Fire Evacuation Planning

Fire Evacuation Plans

Fire evacuation plans are required in some commercial, industrial and public buildings to facilitate a coordinated and structured approach to people evacuating buildings in case of fire. In most circumstances the fire evacuation plan will be incorporated into a broader emergency plan for the premise.

When Is a Fire Evacuation Plan Required

If you occupy a specified building as identified within the General Fire Regulations, you will be required to prepare a fire evacuation plan to be assessed by the Chief Officer for approval.

How Are Fire Evacuation Plans Developed and Approved

If you occupy a specified building, you must develop and have an approved fire evacuation plan. TFS have developed Fire Evacuation Plan Guidelines that provide you with advice and guidance how to develop a fire evacuation plan and how you may have that plan approved.

You can also obtain additional information on developing fire evacuation plans from the Australian Standards AS 3745 – Planning for emergencies in facilities and if you are developing a fire evacuation plan for a healthcare facility you should refer to AS 4083 – Planning for emergencies – healthcare facilities.

What is a Specified Building

The General Fire Regulations clearly outline what a specified building is. A specified building requires an approved fire evacuation plan. Below is an extract from the General Fire Regulations that outline types of specified buildings. For more detailed information, please refer to regulation 5 that will provide addition information.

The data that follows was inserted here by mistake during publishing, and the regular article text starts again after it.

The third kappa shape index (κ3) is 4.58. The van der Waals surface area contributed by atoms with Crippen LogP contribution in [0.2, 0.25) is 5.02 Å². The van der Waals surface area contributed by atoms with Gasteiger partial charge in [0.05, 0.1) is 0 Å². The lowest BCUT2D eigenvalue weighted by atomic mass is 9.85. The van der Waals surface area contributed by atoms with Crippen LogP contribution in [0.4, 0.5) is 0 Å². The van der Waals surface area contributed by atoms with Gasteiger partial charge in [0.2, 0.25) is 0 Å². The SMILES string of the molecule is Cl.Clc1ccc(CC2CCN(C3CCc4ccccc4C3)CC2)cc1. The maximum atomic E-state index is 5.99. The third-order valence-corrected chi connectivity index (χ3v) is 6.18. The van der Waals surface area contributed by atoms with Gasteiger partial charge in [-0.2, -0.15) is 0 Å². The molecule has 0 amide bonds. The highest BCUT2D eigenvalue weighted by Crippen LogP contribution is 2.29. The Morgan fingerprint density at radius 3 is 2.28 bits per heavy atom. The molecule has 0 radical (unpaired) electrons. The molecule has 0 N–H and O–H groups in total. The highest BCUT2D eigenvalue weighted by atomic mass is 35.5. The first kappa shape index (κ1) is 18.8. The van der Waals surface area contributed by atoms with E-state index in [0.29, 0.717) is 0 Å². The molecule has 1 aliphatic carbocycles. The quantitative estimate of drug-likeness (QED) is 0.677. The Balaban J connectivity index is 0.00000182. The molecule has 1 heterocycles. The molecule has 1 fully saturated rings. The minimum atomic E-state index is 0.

Meaning of Specified Building

For the purposes of these regulations, a specified building is any of the following:

(a) a building that is capable of accommodating more than 200 persons, as estimated or determined in accordance with Table D1.13 of the NCC;

(b) a building that, under an occupancy permit issued under the Building Act 2016, more than 200 persons are entitled to use at any one time;

(c) a building that is used to provide residential accommodation as part of an educational institution;

(d) a building that is used to provide residential accommodation for persons requiring medical, psychiatric or geriatric care;

(e) a building that is used to provide supported accommodation for persons with physical, developmental or psychiatric disabilities;

(f) a building that is used as or for a hostel, boarding house, guesthouse, lodging house or backpacker accommodation, being a building capable of accommodating 6 or more guests;

(g) a residential part of a hotel or motel, being a part capable of accommodating 6 or more guests;

(h) a child care centre within the meaning of the Child Care Act 2001 ;

(i)  an education and care service premises for any education and care service other than a family day care service;

(j)  a detention centre;

(k) a healthcare building;

(l)  a residential aged care facility;

(m) a school;

(n) special fire hazard premises within the meaning of the Building Regulations;

(o) a building that is fitted with a fire protection system monitored by the Fire Service;

(p) a building in respect of which a declaration under sub regulation is in effect.

Where Can I Get More Information

TFS can provide advice and practical assistance with the development of fire evacuation plans.  To assist with the preparation, TFS have developed templates and generic emergency action guides.

Fire Evacuation Plan Guidelines

Guide 1

Guide 2

There are also a number of private consultants available that have the skills and knowledge to prepare fire evacuation plans on your behalf.